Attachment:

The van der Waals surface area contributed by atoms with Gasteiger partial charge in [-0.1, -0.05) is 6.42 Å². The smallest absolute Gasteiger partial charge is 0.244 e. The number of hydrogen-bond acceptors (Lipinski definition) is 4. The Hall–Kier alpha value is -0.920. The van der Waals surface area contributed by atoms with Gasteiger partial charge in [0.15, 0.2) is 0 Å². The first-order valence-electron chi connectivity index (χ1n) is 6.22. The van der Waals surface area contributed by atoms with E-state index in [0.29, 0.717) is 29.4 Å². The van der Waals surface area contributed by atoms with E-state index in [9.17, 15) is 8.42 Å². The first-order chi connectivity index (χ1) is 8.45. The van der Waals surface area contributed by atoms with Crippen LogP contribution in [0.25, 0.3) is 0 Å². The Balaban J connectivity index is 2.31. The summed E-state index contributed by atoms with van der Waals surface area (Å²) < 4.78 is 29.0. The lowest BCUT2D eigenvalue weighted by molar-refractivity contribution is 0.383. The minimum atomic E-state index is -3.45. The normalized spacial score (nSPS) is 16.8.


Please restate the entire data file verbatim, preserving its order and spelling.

The van der Waals surface area contributed by atoms with Gasteiger partial charge in [-0.1, -0.05) is 6.42 Å². The smallest absolute Gasteiger partial charge is 0.244 e. The number of hydrogen-bond acceptors (Lipinski definition) is 4. The Hall–Kier alpha value is -0.920. The van der Waals surface area contributed by atoms with Gasteiger partial charge in [0.15, 0.2) is 0 Å². The first-order valence-electron chi connectivity index (χ1n) is 6.22. The van der Waals surface area contributed by atoms with E-state index in [0.29, 0.717) is 29.4 Å². The van der Waals surface area contributed by atoms with E-state index in [9.17, 15) is 8.42 Å². The first-order chi connectivity index (χ1) is 8.45. The van der Waals surface area contributed by atoms with Crippen LogP contribution in [0.25, 0.3) is 0 Å². The Balaban J connectivity index is 2.31. The summed E-state index contributed by atoms with van der Waals surface area (Å²) < 4.78 is 29.0. The lowest BCUT2D eigenvalue weighted by molar-refractivity contribution is 0.383. The minimum atomic E-state index is -3.45. The normalized spacial score (nSPS) is 16.8.